In an attempt to provide a barometer of business, we asked a number of people in the hides and skins sector for their opinions. Unfortunately, the responses were as varied as the sources and depended where the respondent was located.

Due to the drought conditions in Australia, it is understandable that John Gorman thought the raw materials market and the quality was worse than a year ago.

We asked Don Ohsman of in the US if he could see any light at the end of the tunnel and he replied: ‘No light, unless you look into 2003.’

On the other hand, Geoffrey Gluckman of East Hides in the UK was fairly optimistic and thought that trade had improved since pre-September 11. He thinks prices of cattle and goat skins will go up but sheepskins will remain around current levels. East Hides have come a long way in the past ten years, setting up tanning operations in eastern Europe and outgrowing their London headquarters. For the full story turn to page 17 in this issue.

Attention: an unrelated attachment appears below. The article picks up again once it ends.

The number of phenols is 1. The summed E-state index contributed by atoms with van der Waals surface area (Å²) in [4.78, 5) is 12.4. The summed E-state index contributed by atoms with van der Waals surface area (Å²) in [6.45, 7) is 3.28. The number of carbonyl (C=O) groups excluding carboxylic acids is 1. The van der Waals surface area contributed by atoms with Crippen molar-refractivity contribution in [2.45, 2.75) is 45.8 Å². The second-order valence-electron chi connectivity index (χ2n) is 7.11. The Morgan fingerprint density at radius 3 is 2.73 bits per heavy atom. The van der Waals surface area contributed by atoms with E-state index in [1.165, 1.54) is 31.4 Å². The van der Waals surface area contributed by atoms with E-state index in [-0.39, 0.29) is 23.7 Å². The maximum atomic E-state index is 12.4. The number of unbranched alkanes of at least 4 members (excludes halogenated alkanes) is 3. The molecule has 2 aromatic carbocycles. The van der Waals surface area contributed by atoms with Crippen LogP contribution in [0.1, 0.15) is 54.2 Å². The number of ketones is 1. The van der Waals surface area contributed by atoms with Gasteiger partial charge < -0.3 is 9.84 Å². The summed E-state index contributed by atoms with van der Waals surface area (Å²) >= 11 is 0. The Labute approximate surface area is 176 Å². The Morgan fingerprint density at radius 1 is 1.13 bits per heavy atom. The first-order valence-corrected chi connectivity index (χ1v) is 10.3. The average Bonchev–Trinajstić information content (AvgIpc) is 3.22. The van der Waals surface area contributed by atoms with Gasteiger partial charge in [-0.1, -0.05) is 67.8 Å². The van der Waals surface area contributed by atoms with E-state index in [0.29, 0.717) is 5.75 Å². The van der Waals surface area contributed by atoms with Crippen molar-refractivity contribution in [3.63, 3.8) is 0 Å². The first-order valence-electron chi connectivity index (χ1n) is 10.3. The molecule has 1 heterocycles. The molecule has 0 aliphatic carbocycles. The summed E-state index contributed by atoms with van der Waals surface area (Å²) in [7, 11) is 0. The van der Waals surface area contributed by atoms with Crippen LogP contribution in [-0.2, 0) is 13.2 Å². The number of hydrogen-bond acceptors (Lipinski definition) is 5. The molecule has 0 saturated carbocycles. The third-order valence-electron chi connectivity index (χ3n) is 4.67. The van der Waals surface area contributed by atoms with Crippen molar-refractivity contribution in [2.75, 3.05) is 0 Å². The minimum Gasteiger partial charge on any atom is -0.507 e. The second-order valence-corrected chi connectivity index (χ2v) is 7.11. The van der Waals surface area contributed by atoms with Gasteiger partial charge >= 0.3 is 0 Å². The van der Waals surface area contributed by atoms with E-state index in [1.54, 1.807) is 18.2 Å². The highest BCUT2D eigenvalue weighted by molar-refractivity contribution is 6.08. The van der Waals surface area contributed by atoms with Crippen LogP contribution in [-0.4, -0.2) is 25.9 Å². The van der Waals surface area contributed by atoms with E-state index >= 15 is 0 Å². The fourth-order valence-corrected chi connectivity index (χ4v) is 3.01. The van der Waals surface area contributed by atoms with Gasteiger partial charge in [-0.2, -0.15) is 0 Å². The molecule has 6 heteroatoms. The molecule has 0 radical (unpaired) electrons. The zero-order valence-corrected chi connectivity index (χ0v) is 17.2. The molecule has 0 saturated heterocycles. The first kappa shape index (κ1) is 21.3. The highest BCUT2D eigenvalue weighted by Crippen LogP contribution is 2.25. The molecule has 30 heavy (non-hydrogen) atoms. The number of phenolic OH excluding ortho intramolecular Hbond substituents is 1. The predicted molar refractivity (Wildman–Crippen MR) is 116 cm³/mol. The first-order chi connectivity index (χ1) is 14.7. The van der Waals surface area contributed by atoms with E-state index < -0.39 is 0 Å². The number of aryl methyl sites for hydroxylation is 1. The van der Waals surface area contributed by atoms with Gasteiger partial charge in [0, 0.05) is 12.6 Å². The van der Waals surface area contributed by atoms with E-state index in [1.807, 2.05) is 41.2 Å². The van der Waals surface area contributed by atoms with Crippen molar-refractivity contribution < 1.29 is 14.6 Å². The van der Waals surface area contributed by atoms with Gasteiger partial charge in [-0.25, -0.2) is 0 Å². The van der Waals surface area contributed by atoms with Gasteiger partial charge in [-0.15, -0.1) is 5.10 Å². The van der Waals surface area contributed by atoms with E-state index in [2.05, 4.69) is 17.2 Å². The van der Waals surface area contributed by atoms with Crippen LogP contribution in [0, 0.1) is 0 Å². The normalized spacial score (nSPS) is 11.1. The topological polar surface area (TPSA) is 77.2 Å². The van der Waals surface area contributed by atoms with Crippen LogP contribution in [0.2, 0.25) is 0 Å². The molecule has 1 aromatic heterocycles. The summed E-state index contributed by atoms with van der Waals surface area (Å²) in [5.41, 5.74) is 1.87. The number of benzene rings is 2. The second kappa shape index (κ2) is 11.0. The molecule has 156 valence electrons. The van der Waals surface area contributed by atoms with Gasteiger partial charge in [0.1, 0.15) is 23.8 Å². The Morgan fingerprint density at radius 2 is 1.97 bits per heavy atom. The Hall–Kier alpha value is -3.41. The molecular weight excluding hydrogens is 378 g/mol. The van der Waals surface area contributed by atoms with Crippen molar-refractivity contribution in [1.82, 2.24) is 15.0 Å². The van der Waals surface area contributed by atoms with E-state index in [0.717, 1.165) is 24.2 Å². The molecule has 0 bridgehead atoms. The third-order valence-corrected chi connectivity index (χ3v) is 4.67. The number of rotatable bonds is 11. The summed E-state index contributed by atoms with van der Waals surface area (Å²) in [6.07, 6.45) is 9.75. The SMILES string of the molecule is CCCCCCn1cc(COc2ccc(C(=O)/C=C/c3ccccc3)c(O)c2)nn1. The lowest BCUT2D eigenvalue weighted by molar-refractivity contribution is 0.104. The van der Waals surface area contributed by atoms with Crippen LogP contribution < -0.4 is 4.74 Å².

Sadly, nearly everyone thought that overall quality is deteriorating. This is a recurrent feeling year after year. They also felt that cattle hide prices would rise, while sheepskins will drop or remain at the same level.

When it came to the most important markets, opinion was divided between Europe and south-east Asia.

China has taken a back seat in the hide market during the summer. While there have been reports from the US of exports to the country, many of the sales appear to be purchases by Korean and Taiwanese tanners for onward shipment to China rather than direct Chinese participation.

According to MAF New Zealand, international hide prices peaked in April 2001 in response to rising demand for leather in Europe. However, excess supply has led to a build-up of stocks in tanneries, resulting in hide prices falling from May 2001 to February 2002.

In March 2002, there was a lift in prices.

Russian purchases of leather from Korea and China are well down this year and the demand for leathergoods in the US has fallen with the slowdown in its GDP. Hide prices also plunged in the wake of the September 11 terrorist attacks.